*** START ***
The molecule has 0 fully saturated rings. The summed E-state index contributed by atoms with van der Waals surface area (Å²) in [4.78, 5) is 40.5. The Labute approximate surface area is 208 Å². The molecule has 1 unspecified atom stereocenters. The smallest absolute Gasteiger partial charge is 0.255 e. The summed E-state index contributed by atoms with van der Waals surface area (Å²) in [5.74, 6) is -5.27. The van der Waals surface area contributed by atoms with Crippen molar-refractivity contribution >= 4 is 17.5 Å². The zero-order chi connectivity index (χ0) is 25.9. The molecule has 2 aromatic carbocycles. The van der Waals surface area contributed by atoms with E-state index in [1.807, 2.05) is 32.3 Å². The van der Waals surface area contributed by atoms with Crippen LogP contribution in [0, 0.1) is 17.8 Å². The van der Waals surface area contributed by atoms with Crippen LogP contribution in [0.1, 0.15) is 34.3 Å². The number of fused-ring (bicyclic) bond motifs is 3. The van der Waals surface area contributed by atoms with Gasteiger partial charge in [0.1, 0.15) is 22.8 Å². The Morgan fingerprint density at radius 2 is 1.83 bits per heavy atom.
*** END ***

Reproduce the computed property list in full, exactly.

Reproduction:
The molecule has 0 fully saturated rings. The summed E-state index contributed by atoms with van der Waals surface area (Å²) in [4.78, 5) is 40.5. The Labute approximate surface area is 208 Å². The molecule has 1 unspecified atom stereocenters. The smallest absolute Gasteiger partial charge is 0.255 e. The summed E-state index contributed by atoms with van der Waals surface area (Å²) in [5.74, 6) is -5.27. The van der Waals surface area contributed by atoms with Crippen molar-refractivity contribution >= 4 is 17.5 Å². The zero-order chi connectivity index (χ0) is 25.9. The molecule has 2 aromatic carbocycles. The van der Waals surface area contributed by atoms with E-state index in [1.807, 2.05) is 32.3 Å². The van der Waals surface area contributed by atoms with Crippen LogP contribution in [0, 0.1) is 17.8 Å². The van der Waals surface area contributed by atoms with Crippen LogP contribution in [0.1, 0.15) is 34.3 Å². The number of fused-ring (bicyclic) bond motifs is 3. The van der Waals surface area contributed by atoms with Gasteiger partial charge in [0.1, 0.15) is 22.8 Å². The Morgan fingerprint density at radius 2 is 1.83 bits per heavy atom.